San Francisco Yoga Studio Owner Sued by Landlord over Tenancy Regulations Dispute

The owner of a yoga studio in the Mission District is being sued by her landlord over possibly unclear tenancy regulations.

Ngan Pham says her dream store, Yoga Phamily Studio, opened in San Francisco’s Mission District in 2019, but a year later she couldn’t keep up with the pandemic with her $ 6,000 monthly rent.

“I saw no light for me to continue,” said Pham.

She said she consulted with an attorney and sent her landlord a letter informing him that she was taking advantage of the Jan. 11 San Francisco ordinance that allows small businesses to terminate their lease.

This week, she says, he asked to meet her at the studio and someone else showed up and served her papers.

“He filed a lawsuit not only about the rent back, but also about future rent, interest and fees,” said Pham.

Pham says she has no money for a lawyer.

Landlord Jerry Azar said he was a renter himself and was trying to waive her rent payments.

“I understand the fact that I need to be compassionate, and I have been for the past 8 months,” says Azar. “In any case, a lack of income puts my business at risk.”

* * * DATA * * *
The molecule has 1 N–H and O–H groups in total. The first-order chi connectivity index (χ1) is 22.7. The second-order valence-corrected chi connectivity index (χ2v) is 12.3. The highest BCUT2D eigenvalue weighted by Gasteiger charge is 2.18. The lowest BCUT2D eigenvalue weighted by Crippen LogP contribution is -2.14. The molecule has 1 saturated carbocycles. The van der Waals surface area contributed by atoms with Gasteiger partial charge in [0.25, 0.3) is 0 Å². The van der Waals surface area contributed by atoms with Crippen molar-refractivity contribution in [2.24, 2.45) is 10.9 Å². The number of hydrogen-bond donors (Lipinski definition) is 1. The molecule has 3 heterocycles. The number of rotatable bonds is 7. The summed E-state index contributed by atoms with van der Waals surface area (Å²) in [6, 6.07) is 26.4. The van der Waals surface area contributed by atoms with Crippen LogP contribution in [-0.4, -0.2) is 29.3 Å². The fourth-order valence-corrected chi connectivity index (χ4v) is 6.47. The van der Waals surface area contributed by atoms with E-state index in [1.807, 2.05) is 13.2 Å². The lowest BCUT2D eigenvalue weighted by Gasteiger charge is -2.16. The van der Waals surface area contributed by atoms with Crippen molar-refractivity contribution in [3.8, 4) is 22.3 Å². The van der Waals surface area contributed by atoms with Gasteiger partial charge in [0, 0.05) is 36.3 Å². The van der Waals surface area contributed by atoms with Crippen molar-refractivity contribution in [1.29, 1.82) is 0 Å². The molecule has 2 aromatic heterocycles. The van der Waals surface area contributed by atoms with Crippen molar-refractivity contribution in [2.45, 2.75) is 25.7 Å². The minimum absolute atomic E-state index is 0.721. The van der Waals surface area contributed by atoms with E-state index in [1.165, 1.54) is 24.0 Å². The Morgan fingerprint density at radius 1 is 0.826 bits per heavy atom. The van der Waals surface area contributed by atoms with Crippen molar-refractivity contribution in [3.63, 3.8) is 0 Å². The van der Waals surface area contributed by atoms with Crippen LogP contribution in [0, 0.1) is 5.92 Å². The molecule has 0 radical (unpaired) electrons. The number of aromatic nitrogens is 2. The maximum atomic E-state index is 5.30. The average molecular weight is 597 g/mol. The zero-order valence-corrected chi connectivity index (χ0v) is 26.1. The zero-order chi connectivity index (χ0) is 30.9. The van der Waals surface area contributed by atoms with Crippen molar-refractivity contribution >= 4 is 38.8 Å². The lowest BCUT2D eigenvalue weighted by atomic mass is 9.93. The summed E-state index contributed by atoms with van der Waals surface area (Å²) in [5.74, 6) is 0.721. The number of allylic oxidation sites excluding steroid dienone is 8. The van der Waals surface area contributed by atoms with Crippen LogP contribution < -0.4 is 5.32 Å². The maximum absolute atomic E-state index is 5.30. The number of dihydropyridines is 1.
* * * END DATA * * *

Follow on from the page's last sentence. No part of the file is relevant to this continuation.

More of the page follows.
Azar says when he received Pham’s letter he was concerned that she would not pay the rent back owed.

“You can’t just drop a letter saying goodbye and not committing what you owe,” Azar said.

Tobias Damm-Luhr is a lawyer at the Lawyers’ Committee for Civil Rights. He says there have been a lot of calls from people wondering about the regulation and payment of rent deferrals.

“Tier 1 tenants with 10 or fewer employees have up to 2 years to repay deferred rents,” said Damm-Luhr. “You also have the right to terminate your rental agreement with 30 days’ notice.”

Damm-Luhr says the dispute between Pham and Azar reveals a murky detail in the regulation. The ordinance does not stipulate whether tenants have to pay the entire rent back at the end of the tenancy or whether they can terminate a lease and still have the grace period to repay the rent.

“I think there should be more education for entrepreneurs because we don’t have access to these high-end lawyers,” Pham said.

Pham says she has no money for a lawyer. Your landlord, Azar, says he is ready to work out an out-of-court compromise.
Some say they hope the city will revise the ordinance to see if they can clarify the language.